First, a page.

This question is similar to one described here.

When using "legacy"-style .csproj project files we have a separate packages.config file where all dependencies are listed, including transitive ones. This enables a use case when one installs a package with dependencies and then decides which transitive dependencies can be manually updated. So, the benefits are:

  • Dependencies are easily identifiable due to presence of a flat list
  • Fine-grain control over all dependency versions

E.g., after installing Autofac.WebApi2.Owin from NuGet, we have a picture like this:

Transitive dependencies which are clearly viewable can be manually updated very easily.

When using the new Sdk-style .csproj projects NuGet references are added as <PackageReference/> to the project file itself and transitive dependencies are referenced by MSBuild silently:

<Project Sdk="Microsoft.NET.Sdk">
    <PackageReference Include="Autofac.WebApi2.Owin" Version="4.0.0" />

So, to update transitive dependencies, one would have to

  1. Identify them (e.g. via obj/project.assets.json)
  2. Add all of them explicitly to the project
  3. Perform updates

And this has to be done after each update and for every (!) transitive dependency in the project which is clearly almost impossible.

Possible resolutions:

  • Adding transitive dependencies to the project automatically
  • Show transitive dependency updates in NuGet GUI

Unfortunately, no such feature was found in the documentation.

So, is there an easy way to get the best from two worlds?

  • I have update the answer with more info, you can check if it help you. Now what about this issue? Would you please let me know the latest information about this issue?
    – Leo Liu
    Sep 19, 2017 at 2:11
  • @Leo-MSFT Thanks for the answer, it's valid but unfortunately doesn't fully achieve the goal. To update dependencies I'd still have to manually go through the full tree. So, no flat list with one-click updates. Sep 25, 2017 at 10:54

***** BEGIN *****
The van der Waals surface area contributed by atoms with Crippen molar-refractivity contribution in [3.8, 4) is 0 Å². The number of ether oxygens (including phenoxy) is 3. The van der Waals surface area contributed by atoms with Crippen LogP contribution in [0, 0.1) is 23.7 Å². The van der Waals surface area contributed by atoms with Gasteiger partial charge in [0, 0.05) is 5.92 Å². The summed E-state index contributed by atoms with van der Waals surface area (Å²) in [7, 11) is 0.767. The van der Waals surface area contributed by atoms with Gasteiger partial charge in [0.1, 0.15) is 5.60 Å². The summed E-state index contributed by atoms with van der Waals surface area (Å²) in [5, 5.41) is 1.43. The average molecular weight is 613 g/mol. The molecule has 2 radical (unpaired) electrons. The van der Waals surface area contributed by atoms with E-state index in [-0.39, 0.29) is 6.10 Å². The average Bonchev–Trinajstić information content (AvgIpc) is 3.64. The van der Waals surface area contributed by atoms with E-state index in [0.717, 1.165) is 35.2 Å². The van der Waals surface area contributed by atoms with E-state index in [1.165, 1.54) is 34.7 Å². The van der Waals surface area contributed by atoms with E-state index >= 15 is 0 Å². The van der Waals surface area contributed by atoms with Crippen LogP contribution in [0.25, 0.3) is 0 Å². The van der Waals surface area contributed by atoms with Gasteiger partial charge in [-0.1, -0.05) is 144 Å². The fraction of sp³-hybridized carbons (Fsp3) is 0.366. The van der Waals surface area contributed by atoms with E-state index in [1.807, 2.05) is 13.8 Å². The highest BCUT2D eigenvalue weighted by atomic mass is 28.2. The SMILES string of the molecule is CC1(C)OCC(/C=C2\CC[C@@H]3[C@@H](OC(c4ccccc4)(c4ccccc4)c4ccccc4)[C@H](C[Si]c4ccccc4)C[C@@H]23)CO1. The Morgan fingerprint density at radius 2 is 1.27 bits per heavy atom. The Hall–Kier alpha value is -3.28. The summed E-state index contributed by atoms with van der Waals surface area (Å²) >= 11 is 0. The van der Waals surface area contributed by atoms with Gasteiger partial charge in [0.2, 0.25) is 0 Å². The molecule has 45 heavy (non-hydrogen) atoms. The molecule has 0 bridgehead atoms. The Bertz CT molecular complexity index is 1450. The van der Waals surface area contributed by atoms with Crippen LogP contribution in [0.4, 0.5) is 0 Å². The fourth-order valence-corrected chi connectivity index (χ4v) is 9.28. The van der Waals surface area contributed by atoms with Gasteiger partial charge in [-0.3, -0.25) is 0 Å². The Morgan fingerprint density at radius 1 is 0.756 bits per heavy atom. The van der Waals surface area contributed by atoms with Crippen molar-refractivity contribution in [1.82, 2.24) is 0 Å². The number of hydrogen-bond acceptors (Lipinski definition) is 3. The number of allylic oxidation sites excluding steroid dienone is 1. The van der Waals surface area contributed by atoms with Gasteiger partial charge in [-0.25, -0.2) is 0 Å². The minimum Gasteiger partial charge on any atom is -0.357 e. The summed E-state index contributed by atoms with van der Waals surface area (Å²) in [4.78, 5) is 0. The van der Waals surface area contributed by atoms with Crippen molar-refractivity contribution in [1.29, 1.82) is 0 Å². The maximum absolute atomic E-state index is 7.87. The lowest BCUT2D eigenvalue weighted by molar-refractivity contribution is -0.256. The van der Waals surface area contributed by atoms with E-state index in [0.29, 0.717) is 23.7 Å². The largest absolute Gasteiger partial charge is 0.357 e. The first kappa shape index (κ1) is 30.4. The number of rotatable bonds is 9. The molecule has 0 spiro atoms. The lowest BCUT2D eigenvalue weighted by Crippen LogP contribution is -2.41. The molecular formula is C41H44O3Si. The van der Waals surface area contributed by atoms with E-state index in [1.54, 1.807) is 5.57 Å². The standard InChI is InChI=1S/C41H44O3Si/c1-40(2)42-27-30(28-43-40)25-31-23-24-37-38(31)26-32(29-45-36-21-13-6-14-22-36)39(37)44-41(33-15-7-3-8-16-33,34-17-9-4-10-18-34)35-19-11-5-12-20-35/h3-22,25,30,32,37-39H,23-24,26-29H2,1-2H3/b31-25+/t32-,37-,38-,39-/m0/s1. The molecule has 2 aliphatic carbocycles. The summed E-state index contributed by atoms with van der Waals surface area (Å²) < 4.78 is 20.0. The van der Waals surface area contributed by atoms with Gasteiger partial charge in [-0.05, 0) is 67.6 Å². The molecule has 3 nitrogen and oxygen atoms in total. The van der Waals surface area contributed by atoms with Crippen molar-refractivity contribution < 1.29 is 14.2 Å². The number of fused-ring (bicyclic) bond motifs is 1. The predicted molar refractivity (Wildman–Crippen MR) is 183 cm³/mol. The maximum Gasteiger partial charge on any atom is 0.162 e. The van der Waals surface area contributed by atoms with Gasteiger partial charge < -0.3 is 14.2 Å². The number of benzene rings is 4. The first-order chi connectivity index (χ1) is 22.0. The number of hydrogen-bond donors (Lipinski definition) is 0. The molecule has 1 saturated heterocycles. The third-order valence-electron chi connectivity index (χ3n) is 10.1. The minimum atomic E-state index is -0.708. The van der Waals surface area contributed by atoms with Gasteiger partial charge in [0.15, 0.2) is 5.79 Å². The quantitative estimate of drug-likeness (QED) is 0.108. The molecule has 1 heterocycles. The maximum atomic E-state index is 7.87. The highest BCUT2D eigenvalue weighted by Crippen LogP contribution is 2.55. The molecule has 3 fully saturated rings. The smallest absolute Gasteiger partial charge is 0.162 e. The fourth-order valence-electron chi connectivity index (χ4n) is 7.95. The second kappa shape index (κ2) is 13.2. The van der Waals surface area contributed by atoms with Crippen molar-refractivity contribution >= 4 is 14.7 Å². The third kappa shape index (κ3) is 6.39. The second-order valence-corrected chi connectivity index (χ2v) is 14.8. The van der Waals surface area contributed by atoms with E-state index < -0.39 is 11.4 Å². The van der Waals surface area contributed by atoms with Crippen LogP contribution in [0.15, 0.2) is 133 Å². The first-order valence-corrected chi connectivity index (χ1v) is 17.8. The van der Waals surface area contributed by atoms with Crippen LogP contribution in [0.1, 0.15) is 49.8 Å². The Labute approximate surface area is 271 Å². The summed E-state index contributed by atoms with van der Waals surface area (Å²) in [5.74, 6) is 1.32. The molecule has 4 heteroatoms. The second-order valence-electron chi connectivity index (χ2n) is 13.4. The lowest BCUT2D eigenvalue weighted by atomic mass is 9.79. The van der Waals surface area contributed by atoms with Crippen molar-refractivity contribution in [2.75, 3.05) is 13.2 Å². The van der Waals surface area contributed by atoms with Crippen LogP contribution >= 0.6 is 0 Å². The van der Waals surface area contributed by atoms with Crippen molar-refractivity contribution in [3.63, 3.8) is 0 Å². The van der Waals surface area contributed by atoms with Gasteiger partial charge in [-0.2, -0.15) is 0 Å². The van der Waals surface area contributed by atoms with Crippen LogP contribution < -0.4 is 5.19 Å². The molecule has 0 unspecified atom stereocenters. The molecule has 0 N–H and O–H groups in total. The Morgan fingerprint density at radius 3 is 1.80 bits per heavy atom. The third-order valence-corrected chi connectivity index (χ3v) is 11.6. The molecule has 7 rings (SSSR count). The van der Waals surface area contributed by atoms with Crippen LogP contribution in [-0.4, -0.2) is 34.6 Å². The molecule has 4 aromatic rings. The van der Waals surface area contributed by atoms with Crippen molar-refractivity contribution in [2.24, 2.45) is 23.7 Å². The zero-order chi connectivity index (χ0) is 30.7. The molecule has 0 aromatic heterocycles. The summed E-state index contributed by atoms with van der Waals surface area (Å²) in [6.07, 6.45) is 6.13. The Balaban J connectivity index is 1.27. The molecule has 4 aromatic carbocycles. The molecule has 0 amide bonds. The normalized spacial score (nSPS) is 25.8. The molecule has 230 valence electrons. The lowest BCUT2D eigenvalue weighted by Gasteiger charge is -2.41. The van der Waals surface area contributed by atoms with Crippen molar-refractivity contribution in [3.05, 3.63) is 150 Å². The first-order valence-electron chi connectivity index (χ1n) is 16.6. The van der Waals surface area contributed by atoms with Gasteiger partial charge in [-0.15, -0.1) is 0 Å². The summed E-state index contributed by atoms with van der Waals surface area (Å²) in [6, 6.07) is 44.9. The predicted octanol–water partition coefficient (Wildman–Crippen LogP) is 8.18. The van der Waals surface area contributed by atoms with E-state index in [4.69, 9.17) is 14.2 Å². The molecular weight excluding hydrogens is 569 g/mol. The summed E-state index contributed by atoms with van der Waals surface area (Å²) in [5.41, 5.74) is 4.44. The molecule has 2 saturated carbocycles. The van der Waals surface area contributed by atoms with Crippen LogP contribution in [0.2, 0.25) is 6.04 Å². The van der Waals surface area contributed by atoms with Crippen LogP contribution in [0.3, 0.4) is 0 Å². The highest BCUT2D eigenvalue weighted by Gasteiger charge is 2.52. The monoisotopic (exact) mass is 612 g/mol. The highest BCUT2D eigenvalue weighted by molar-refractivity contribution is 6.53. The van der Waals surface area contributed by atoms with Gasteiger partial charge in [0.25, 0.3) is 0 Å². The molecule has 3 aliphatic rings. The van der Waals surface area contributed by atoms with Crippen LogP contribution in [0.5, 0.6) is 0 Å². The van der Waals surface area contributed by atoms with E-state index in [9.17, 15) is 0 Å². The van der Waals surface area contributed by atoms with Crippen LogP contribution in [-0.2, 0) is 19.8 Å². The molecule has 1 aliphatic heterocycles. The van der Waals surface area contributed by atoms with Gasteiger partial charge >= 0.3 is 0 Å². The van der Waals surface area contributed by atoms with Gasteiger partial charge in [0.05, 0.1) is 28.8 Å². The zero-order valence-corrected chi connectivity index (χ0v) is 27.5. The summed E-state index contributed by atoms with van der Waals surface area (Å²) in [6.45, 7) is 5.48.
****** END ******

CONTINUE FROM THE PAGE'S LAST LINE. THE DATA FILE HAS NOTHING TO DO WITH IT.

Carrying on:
4 Answers 4


Not possible at the moment but a discussion is open on Github.


So, is there an easy way to get the best from two worlds?

I think NuGet already have an easy way to get the best from two worlds.

When using the new Sdk-style .csproj projects, you will notice that there is a tree structure of transitive dependencies in the Reference:

enter image description here

With this structure, we can not only get presence of a flat list can also clearly know the specific dependencies between packages. In the "legacy"-style .csproj, we could to know the flat list, but we could not know the specific dependencies between each package. We need select each package, then check it`s Dependencies. This is very inconvenient.

Besides, we generally do not go over the package itself and update its dependencies directly, this will bring a lot of conflict between dependencies. When you using the new Sdk-style, NuGet hides all dependencies of each package, so that the NuGet Package Manager UI and project file .csproj looks very simple.

If you still want to update one of dependence individually, you can install it, nuget will prompt you, you are update package from version 1 to version 2:like, Autofac:

enter image description here

In this case, you can update dependencies not referenced directly as PackageReference via NuGet.

For more detail info, you can refer to below blog:



VS Nuget Package Manager now shows transitive dependencies, see this post. Manage transitive dependencies

I can use this feature in VS v17.7.5


The ability to control transitive package reference updates is now being tracked in https://github.com/NuGet/Home/issues/5553

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